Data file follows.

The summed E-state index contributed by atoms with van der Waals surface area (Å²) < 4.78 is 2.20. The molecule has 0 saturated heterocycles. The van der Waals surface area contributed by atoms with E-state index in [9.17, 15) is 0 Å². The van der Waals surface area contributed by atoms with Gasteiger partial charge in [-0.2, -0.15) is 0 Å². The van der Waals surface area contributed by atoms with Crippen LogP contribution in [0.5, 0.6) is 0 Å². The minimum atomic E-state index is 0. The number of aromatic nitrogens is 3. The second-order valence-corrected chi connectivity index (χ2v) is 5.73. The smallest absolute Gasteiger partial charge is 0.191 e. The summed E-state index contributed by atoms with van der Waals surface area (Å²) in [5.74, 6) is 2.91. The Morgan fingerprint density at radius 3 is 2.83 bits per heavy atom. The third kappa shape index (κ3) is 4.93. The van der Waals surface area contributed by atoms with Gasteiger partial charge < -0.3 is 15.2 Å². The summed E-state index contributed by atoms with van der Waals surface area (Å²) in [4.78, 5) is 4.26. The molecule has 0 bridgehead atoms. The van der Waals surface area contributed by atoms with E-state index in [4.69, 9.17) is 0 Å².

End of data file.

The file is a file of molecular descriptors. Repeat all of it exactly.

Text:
The summed E-state index contributed by atoms with van der Waals surface area (Å²) < 4.78 is 2.20. The molecule has 0 saturated heterocycles. The van der Waals surface area contributed by atoms with E-state index in [9.17, 15) is 0 Å². The van der Waals surface area contributed by atoms with Gasteiger partial charge in [-0.2, -0.15) is 0 Å². The van der Waals surface area contributed by atoms with Crippen LogP contribution in [0.5, 0.6) is 0 Å². The minimum atomic E-state index is 0. The number of aromatic nitrogens is 3. The second-order valence-corrected chi connectivity index (χ2v) is 5.73. The smallest absolute Gasteiger partial charge is 0.191 e. The summed E-state index contributed by atoms with van der Waals surface area (Å²) in [5.74, 6) is 2.91. The Morgan fingerprint density at radius 3 is 2.83 bits per heavy atom. The third kappa shape index (κ3) is 4.93. The van der Waals surface area contributed by atoms with Gasteiger partial charge < -0.3 is 15.2 Å². The summed E-state index contributed by atoms with van der Waals surface area (Å²) in [4.78, 5) is 4.26. The molecule has 0 bridgehead atoms. The van der Waals surface area contributed by atoms with E-state index in [4.69, 9.17) is 0 Å².